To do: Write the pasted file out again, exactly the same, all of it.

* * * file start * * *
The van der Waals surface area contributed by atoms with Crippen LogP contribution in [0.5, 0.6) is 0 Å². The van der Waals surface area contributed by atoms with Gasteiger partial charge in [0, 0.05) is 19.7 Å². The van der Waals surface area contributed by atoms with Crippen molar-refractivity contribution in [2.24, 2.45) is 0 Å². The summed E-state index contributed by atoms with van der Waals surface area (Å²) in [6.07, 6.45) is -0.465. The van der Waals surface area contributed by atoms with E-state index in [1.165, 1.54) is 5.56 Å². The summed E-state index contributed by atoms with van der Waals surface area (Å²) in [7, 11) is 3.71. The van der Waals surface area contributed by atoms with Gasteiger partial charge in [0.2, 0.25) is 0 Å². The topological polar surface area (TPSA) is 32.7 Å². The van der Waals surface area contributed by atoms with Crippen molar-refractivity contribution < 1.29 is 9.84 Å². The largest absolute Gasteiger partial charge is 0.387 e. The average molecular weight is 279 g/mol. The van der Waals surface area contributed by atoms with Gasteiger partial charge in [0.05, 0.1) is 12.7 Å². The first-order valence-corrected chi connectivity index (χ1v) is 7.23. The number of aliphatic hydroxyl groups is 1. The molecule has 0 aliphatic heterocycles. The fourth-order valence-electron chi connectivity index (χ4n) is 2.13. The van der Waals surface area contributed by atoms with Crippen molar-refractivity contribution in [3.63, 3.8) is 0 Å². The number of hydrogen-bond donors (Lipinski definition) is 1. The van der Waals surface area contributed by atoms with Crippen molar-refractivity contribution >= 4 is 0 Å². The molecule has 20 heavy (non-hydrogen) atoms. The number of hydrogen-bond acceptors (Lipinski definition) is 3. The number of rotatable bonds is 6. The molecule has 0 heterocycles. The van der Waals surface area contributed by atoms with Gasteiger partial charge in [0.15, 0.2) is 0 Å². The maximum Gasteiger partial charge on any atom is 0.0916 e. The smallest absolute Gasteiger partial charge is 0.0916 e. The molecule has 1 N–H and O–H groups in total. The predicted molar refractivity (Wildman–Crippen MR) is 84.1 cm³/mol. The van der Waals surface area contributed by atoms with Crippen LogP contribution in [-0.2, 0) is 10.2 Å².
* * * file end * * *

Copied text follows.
The van der Waals surface area contributed by atoms with Crippen LogP contribution in [0.5, 0.6) is 0 Å². The van der Waals surface area contributed by atoms with Gasteiger partial charge in [0, 0.05) is 19.7 Å². The van der Waals surface area contributed by atoms with Crippen molar-refractivity contribution in [2.24, 2.45) is 0 Å². The summed E-state index contributed by atoms with van der Waals surface area (Å²) in [6.07, 6.45) is -0.465. The van der Waals surface area contributed by atoms with E-state index in [1.165, 1.54) is 5.56 Å². The summed E-state index contributed by atoms with van der Waals surface area (Å²) in [7, 11) is 3.71. The van der Waals surface area contributed by atoms with Gasteiger partial charge in [0.2, 0.25) is 0 Å². The topological polar surface area (TPSA) is 32.7 Å². The van der Waals surface area contributed by atoms with Crippen molar-refractivity contribution < 1.29 is 9.84 Å². The largest absolute Gasteiger partial charge is 0.387 e. The average molecular weight is 279 g/mol. The van der Waals surface area contributed by atoms with Gasteiger partial charge in [0.05, 0.1) is 12.7 Å². The first-order valence-corrected chi connectivity index (χ1v) is 7.23. The number of aliphatic hydroxyl groups is 1. The molecule has 0 aliphatic heterocycles. The fourth-order valence-electron chi connectivity index (χ4n) is 2.13. The van der Waals surface area contributed by atoms with Crippen molar-refractivity contribution in [3.63, 3.8) is 0 Å². The number of hydrogen-bond donors (Lipinski definition) is 1. The van der Waals surface area contributed by atoms with Crippen molar-refractivity contribution >= 4 is 0 Å². The molecule has 20 heavy (non-hydrogen) atoms. The number of hydrogen-bond acceptors (Lipinski definition) is 3. The number of rotatable bonds is 6. The molecule has 0 heterocycles. The van der Waals surface area contributed by atoms with Gasteiger partial charge in [0.15, 0.2) is 0 Å². The maximum Gasteiger partial charge on any atom is 0.0916 e. The smallest absolute Gasteiger partial charge is 0.0916 e. The molecule has 1 N–H and O–H groups in total. The predicted molar refractivity (Wildman–Crippen MR) is 84.1 cm³/mol. The van der Waals surface area contributed by atoms with Crippen LogP contribution in [-0.2, 0) is 10.2 Å².